The War Wound

The first couple of posts I did were about Allen Erp’s Civil War story. Allen was my 3rd Great Grandfather. He was born in Pulaski County Kentucky in 1826. He married Sarah Alexander in 1844 and a few years later moved to Clinton County Indiana. 

He served in Company G of the 86th Regiment of the Indiana Volunteers during the Civil War– enlisting in August 1862 and serving through the end of the war, being discharged June of 1865 in Nashville, Tennessee. His military records are under the name “Allen Urp.”

Last July, I was at a genealogy conference in Indiana. I met a man who’s business is going to the National Archives and retrieving Civil War Records. I paid the fee and waited for what he might find about Allen Urp. I was particularly interested in seeing if there would be any record of Allen’s injury to his right hand that was mentioned in his letter home and on his Invalid Pension Certificate. A few months later I received digital copies of Allen’s Service Record and Pension files. There was no specific Medical record.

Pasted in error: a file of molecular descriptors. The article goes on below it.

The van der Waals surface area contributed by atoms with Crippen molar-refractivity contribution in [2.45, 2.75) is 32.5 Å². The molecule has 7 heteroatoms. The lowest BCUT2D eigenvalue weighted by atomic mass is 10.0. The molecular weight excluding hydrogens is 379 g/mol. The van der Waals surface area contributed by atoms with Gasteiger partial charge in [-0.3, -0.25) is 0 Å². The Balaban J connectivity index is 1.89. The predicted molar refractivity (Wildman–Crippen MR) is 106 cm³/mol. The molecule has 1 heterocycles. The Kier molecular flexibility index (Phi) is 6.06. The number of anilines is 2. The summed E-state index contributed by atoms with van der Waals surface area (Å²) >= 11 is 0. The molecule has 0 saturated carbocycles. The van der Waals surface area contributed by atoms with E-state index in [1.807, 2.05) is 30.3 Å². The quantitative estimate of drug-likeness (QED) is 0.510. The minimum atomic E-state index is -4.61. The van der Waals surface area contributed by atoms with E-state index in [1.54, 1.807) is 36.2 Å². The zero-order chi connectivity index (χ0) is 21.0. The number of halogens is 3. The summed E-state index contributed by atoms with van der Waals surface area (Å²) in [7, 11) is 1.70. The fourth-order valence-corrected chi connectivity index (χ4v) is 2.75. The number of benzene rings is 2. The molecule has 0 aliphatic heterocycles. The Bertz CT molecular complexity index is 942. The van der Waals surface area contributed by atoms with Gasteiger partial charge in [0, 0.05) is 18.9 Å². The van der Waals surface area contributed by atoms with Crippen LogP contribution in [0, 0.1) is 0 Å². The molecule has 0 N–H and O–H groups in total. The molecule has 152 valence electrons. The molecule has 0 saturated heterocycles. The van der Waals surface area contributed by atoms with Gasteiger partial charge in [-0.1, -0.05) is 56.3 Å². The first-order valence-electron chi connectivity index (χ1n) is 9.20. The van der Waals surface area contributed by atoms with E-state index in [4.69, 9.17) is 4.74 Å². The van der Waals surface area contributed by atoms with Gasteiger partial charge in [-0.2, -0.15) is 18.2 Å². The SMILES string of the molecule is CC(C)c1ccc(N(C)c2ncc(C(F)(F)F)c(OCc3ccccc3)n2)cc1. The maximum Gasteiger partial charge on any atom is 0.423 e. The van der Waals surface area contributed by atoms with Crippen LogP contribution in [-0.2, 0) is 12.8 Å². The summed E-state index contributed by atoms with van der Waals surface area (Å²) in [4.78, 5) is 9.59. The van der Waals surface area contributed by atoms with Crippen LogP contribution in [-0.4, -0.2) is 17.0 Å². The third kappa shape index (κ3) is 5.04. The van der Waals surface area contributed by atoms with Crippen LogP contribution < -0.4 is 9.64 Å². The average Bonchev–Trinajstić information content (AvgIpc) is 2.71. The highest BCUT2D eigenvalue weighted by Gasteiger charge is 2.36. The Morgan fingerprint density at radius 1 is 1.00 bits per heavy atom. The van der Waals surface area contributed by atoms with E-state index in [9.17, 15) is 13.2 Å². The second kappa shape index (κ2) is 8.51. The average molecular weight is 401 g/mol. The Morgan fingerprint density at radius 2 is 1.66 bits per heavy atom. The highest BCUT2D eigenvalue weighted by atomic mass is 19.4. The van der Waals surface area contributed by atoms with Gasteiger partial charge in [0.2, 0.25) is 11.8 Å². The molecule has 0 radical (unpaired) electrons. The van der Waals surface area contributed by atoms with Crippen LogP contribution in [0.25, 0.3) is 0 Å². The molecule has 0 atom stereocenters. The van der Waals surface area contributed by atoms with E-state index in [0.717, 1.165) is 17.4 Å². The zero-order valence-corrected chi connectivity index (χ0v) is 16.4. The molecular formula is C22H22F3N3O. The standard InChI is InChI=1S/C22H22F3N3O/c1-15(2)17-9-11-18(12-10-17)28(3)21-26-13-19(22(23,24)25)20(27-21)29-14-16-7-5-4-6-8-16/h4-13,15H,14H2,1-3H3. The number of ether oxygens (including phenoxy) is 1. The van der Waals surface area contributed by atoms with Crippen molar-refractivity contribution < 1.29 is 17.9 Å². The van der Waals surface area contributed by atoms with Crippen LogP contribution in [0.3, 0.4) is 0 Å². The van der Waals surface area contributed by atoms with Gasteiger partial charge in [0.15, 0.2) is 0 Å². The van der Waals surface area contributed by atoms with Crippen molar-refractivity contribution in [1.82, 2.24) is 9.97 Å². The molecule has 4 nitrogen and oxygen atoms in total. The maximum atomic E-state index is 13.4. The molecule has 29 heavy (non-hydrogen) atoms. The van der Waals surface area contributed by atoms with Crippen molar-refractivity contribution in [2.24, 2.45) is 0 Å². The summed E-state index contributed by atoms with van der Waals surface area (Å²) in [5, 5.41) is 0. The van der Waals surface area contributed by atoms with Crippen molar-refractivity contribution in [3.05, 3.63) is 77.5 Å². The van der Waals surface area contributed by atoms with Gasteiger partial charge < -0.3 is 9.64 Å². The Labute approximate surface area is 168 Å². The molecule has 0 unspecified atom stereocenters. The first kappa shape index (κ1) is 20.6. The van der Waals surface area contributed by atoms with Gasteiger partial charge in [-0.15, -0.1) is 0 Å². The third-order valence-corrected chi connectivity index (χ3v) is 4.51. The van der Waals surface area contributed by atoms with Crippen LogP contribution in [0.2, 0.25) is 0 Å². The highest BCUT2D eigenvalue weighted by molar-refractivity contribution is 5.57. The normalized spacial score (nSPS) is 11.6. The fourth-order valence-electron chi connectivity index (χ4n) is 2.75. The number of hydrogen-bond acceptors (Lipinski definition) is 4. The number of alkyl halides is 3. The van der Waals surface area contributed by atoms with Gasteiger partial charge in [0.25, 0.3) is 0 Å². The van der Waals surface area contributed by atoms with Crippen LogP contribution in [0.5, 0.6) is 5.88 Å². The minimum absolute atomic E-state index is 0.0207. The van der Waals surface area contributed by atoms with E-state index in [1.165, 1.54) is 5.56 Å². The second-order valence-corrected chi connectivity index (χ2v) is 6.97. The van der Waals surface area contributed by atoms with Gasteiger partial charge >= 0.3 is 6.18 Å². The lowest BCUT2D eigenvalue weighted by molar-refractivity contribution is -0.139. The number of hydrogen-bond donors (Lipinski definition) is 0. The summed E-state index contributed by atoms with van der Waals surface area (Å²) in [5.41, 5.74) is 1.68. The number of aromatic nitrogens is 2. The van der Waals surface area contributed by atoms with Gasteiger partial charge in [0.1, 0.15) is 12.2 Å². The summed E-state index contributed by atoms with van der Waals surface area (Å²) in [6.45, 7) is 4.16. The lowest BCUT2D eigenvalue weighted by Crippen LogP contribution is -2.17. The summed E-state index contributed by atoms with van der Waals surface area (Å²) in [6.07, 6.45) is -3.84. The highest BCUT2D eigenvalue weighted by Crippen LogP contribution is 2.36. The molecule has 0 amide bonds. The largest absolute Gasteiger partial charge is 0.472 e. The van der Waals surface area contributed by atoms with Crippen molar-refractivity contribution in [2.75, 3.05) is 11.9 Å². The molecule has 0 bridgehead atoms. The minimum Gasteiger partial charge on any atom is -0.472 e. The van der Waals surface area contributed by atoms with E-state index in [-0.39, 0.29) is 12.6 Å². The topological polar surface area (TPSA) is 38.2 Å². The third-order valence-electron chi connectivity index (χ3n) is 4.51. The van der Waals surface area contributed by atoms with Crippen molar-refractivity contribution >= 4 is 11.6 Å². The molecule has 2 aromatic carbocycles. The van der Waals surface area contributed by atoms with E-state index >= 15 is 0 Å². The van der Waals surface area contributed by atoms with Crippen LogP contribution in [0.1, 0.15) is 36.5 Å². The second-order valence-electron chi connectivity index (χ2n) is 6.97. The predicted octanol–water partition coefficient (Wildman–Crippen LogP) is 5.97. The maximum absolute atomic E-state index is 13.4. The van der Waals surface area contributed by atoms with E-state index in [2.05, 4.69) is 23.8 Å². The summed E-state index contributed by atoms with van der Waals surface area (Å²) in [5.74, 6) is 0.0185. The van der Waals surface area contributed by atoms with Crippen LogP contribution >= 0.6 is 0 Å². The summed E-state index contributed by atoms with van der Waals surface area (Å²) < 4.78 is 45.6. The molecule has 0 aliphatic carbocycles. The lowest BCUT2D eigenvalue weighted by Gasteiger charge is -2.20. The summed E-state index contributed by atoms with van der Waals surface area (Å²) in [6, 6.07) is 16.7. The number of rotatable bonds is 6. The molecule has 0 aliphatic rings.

The Pension files consisted of several pages of sworn testimony confirming Allen’s dates of service in the Union Army. There were also statements regarding his injury. 

Theodore Hesser, who served as 1st Lieutenant in Company G of the 86th Regiment of the Indiana Volunteers gave a statement that indicated that Private Allen Urp, “on or about the 18th day of December 1862 was wounded in his right hand by the accidental discharge of his gun while on picket duty causing the loss of the 1st & 2nd fingers of his Right hand.” The event occurred near Nashville, Tennessee. Mr. Hesser also stated that “Said Urp was a good & faithful soldier and continued to serve on detached service in the Ambulance train till the Regiment was discharged.”